Celebrated for his definitive accounts of the major Baroque and Classic oratorios and cantatas, the Bloomington Herald-Times said of his recent performances in Bach’s St. John Passion, “Fritz Robertson served stunningly well as the story-telling Evangelist. His is a bracing high tenor along with an ability to make every word distinctly clear; there was a professional authenticity to his critically important contribution.” Though particularly involved in the performance of Baroque music, his extensive repertoire includes such diverse works as Beethoven’s Symphony No. 9, Orff’s Carmina Burana, Stravinsky’s Les Noces, Puccini’s Messa di Gloria, and Honegger’s King David. Mr. Robertson has been a frequent collaborator with the Lafayette Bach Chorale Singers in performances of Bach’s Mass in B Minor and Magnificat in D Major, Handels’ Dettingen Te Deum, Orff’s Carmina Burana, Mendelssohn’s Elijah and the Evangelist in Bach’s St. Matthew Passion. Performing with cast members from the City Opera of New York, Robertson sang the triple role of Governor/Vanderdender/Ragotski with the Lafayette Symphony in Bernstein’s Candide. He is a featured soloist on the Pro Organo label CD recording, “In Praise of the Organ: Latin Choral and Organ Music of Zoltan Kodaly.”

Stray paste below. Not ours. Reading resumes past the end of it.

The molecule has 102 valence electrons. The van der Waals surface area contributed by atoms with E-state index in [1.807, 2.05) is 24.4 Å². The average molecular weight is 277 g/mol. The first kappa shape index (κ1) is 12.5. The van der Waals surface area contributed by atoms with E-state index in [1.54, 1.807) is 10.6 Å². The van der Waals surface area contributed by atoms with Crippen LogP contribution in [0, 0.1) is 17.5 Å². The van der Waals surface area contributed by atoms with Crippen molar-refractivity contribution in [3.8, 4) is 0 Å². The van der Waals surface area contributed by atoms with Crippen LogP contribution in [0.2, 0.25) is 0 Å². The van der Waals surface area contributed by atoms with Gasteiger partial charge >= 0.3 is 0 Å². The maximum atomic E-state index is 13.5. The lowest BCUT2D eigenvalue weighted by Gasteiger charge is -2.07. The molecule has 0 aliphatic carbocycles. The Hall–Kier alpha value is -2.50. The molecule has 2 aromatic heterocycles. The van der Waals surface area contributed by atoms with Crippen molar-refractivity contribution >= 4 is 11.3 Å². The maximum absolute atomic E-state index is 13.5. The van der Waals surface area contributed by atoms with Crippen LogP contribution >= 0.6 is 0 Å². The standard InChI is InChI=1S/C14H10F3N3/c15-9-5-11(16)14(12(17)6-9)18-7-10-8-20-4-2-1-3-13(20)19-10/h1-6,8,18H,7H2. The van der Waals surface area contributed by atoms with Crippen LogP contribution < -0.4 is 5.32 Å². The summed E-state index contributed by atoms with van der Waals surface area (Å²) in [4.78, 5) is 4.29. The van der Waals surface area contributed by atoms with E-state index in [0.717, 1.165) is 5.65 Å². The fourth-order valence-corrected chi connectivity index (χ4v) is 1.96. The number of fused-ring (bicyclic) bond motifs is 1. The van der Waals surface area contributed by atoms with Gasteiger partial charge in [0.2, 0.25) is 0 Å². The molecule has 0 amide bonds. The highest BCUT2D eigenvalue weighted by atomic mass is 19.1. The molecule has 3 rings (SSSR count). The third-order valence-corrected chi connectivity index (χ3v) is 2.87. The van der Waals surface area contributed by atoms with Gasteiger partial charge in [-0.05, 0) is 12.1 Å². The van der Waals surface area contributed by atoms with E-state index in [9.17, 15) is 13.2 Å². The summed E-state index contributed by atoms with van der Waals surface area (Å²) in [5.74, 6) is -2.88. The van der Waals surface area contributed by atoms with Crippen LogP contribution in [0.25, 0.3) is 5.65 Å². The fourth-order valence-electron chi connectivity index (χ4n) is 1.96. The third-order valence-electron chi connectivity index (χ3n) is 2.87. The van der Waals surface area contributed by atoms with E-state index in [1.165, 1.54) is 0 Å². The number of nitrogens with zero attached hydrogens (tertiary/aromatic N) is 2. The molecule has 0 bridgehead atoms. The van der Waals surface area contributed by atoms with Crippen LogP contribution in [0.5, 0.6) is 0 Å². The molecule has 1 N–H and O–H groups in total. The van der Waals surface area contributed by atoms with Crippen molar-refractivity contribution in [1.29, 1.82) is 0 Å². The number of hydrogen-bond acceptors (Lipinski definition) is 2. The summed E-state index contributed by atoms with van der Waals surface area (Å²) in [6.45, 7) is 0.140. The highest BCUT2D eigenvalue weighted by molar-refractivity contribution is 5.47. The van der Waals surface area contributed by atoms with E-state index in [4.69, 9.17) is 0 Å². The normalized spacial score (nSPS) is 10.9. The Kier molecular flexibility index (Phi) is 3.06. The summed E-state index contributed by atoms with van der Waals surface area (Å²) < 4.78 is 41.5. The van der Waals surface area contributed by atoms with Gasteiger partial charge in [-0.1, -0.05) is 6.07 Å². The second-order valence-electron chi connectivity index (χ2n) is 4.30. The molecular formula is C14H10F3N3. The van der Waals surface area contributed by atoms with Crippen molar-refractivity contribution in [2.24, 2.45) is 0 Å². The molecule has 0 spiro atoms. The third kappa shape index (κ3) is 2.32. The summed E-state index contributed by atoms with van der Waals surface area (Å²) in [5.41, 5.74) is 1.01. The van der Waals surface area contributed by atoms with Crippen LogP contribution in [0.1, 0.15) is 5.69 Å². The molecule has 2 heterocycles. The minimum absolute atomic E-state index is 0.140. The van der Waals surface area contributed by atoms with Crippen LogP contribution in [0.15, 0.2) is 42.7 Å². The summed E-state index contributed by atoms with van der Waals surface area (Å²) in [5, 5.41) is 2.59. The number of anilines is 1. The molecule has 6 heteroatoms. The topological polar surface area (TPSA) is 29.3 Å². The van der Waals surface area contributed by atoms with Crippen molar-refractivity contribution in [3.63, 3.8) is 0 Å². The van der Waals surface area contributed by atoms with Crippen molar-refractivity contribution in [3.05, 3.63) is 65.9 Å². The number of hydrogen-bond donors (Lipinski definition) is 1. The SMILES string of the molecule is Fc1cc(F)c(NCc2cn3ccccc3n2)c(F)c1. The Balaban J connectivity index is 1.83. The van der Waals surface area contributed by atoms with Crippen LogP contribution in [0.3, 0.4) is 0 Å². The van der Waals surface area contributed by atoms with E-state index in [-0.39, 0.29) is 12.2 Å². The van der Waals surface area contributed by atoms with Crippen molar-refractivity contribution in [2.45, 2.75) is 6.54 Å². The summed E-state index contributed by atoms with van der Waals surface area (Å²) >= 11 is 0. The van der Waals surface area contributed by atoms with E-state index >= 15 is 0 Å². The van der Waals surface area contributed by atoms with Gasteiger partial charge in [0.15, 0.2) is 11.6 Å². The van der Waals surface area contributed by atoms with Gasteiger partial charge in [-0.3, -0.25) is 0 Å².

With his wife, mezzo-soprano Patricia Robertson, he has appeared in recital in many venues including the Saint Andrew’s Concert Series in Honolulu, Hawaii, the Northwest Bach Festival in Spokane, Washington, the Shenendoah Valley Bach Festival in Harrisonburg, Virginia, and the Banco Centrale Concert Series in Cuenca, Ecuador. At AU, as Dr. Robertson, he serves as Professor of Music, Voice Area Coordinator, and Music Director for the Boze Lyric Theatre.